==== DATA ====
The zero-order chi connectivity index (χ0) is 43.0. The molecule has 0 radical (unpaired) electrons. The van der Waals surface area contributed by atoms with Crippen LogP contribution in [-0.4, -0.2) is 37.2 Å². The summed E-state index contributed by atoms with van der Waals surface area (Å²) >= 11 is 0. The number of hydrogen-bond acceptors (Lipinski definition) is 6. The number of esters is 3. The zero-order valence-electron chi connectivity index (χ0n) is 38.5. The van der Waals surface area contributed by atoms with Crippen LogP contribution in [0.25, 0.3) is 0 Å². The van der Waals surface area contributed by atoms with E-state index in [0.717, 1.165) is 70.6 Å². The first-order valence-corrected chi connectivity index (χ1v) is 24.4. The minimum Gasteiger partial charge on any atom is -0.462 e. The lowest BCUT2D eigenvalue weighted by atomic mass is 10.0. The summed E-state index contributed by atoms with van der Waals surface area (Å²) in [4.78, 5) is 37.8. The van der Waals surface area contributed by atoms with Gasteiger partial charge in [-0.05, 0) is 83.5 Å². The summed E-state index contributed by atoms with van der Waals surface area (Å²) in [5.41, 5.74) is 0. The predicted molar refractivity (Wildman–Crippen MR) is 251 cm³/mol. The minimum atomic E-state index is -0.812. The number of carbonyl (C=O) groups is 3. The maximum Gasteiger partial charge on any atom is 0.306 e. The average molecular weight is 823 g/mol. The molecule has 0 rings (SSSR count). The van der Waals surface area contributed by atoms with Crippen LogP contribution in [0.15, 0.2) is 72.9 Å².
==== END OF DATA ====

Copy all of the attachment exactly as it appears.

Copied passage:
The zero-order chi connectivity index (χ0) is 43.0. The molecule has 0 radical (unpaired) electrons. The van der Waals surface area contributed by atoms with Crippen LogP contribution in [-0.4, -0.2) is 37.2 Å². The summed E-state index contributed by atoms with van der Waals surface area (Å²) >= 11 is 0. The number of hydrogen-bond acceptors (Lipinski definition) is 6. The number of esters is 3. The zero-order valence-electron chi connectivity index (χ0n) is 38.5. The van der Waals surface area contributed by atoms with Crippen LogP contribution in [0.25, 0.3) is 0 Å². The van der Waals surface area contributed by atoms with E-state index in [0.717, 1.165) is 70.6 Å². The first-order valence-corrected chi connectivity index (χ1v) is 24.4. The minimum Gasteiger partial charge on any atom is -0.462 e. The lowest BCUT2D eigenvalue weighted by atomic mass is 10.0. The summed E-state index contributed by atoms with van der Waals surface area (Å²) in [4.78, 5) is 37.8. The van der Waals surface area contributed by atoms with Gasteiger partial charge in [-0.05, 0) is 83.5 Å². The summed E-state index contributed by atoms with van der Waals surface area (Å²) in [5.41, 5.74) is 0. The predicted molar refractivity (Wildman–Crippen MR) is 251 cm³/mol. The minimum atomic E-state index is -0.812. The number of carbonyl (C=O) groups is 3. The maximum Gasteiger partial charge on any atom is 0.306 e. The average molecular weight is 823 g/mol. The molecule has 0 rings (SSSR count). The van der Waals surface area contributed by atoms with Crippen LogP contribution in [0.15, 0.2) is 72.9 Å².